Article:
If you currently have a primary residence, you may be aware that you don’t need to put down 20% or even 10% in order to make a home purchase, but things are different when it comes to a vacation home. Because you will be taking on an additional mortgage, there is greater risk involved, and this means you will likely have to put in at least 10 percent. Because of this, many homebuyers utilize the equity they have in their first home to make up the down payment.
About The Credit Score
Most people that have a credit score of more than 500 have the ability to use a mortgage product and purchase a home, but if you’re buying a second property, you’ll need a higher credit score in order to facilitate the purchase. Because there is more risk involved, lenders will want to make sure you’re a good bet. In addition, if you do have a lower credit score, lenders like Fannie Mae may also expect you to put more down to decrease the risk involved for them.
The Income Required
Since you’ve been through the mortgage process for your first home, you’re probably aware that you debt-to-income (DTI) ratio needs to be a certain amount in order to qualify for a mortgage. While your DTI for a primary residence may be a little bit higher since it’s your only payment, this ratio will be lower for your vacation home since it’s higher risk. This means you’ll require a slightly higher income than for your primary residence in order to get approved.
Deciding to purchase a vacation home can be a very exciting concept for many people, but there are a number of different financial requirements that go along with buying another residence. If you’re on the market for a vacation property and are curious about what’s involved, contact John Kavaller for suitable option and advice.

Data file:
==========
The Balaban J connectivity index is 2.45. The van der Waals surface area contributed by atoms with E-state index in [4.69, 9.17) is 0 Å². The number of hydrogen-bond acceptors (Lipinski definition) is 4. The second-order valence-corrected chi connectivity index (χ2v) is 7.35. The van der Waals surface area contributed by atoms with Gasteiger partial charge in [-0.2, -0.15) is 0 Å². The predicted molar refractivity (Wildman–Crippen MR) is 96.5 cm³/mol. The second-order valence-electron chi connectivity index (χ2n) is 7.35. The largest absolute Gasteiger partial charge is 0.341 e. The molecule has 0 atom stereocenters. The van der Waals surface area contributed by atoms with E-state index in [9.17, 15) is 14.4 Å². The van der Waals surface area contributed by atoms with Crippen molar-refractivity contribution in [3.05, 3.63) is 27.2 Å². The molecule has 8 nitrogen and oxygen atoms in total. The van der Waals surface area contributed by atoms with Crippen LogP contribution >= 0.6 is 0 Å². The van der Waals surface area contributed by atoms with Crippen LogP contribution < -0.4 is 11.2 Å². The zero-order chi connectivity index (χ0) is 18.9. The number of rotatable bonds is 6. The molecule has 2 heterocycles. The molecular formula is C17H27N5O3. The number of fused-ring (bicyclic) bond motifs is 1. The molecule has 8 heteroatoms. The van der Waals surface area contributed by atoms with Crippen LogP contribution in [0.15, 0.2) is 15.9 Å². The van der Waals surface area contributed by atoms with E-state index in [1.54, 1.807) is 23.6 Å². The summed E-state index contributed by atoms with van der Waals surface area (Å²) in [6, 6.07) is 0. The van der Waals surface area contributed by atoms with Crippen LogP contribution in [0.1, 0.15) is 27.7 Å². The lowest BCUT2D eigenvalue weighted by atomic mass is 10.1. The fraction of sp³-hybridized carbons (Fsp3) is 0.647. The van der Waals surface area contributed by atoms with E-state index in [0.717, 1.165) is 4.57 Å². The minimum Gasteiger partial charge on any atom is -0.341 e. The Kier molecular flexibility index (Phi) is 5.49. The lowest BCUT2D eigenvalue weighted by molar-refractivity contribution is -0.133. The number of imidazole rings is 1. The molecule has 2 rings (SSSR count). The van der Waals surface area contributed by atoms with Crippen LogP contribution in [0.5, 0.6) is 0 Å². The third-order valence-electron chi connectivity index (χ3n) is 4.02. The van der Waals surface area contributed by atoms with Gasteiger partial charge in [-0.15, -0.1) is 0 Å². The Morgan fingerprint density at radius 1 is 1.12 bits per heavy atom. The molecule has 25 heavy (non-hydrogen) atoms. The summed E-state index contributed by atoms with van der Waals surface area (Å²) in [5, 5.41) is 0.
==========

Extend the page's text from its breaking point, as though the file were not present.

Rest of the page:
While many people may be hesitant to consider real estate as a viable long-term investment, owning property has a steady historical track record and isn’t as volatile as other investment markets can be.
Any investor who hasn’t seriously considered it as an option should take a closer look at the benefits of owning real estate and why it is the ultimate long-term investment strategy.
It Becomes A Consistent Source Of Income
Investing in rental property has the added benefit of being able to show regular returns in the form of rental income. Unlike other long-term investments that require a level of patience in order to profit, real estate can provide a large sum return in the future while still providing financial benefits on a monthly basis.
An Investment That Anybody Can Participate In
Many forms of investment require a level of skill or familiarity in order for first timers to jump straight into it with any level of confidence. Real estate is one investment that anybody can enjoy, thanks in part to the insight that can be gained from family and friends who have gone through the same process.
The level of knowledge that’s required to invest can be gained with some simple investigating to learn more about local areas that have increased in value and the kinds of homes that are popular. John Kavaller can take that information and add to it, providing invaluable expertise to the process.
Consider It To Be A Guaranteed Retirement Plan
Saving for retirement has become harder to commit to as each year goes by. Money being left in a savings account or an easy to sell investment can be dipped into at any point, leaving very little when retirement starts to roll around.
Using property as a long-term retirement plan requires a level of commitment to the investment and upkeep to the property that guarantees there will be something tangible to bank on later in life.
While investing in real estate may seem simple, especially when compared to other investment markets, it’s still recommended to consult with John before making any decisions. He has a level of knowledge about which areas will be the wisest to invest in depending on how long in the future you are looking to sell. Contact John for a substantial conversation about real estate investment FREE.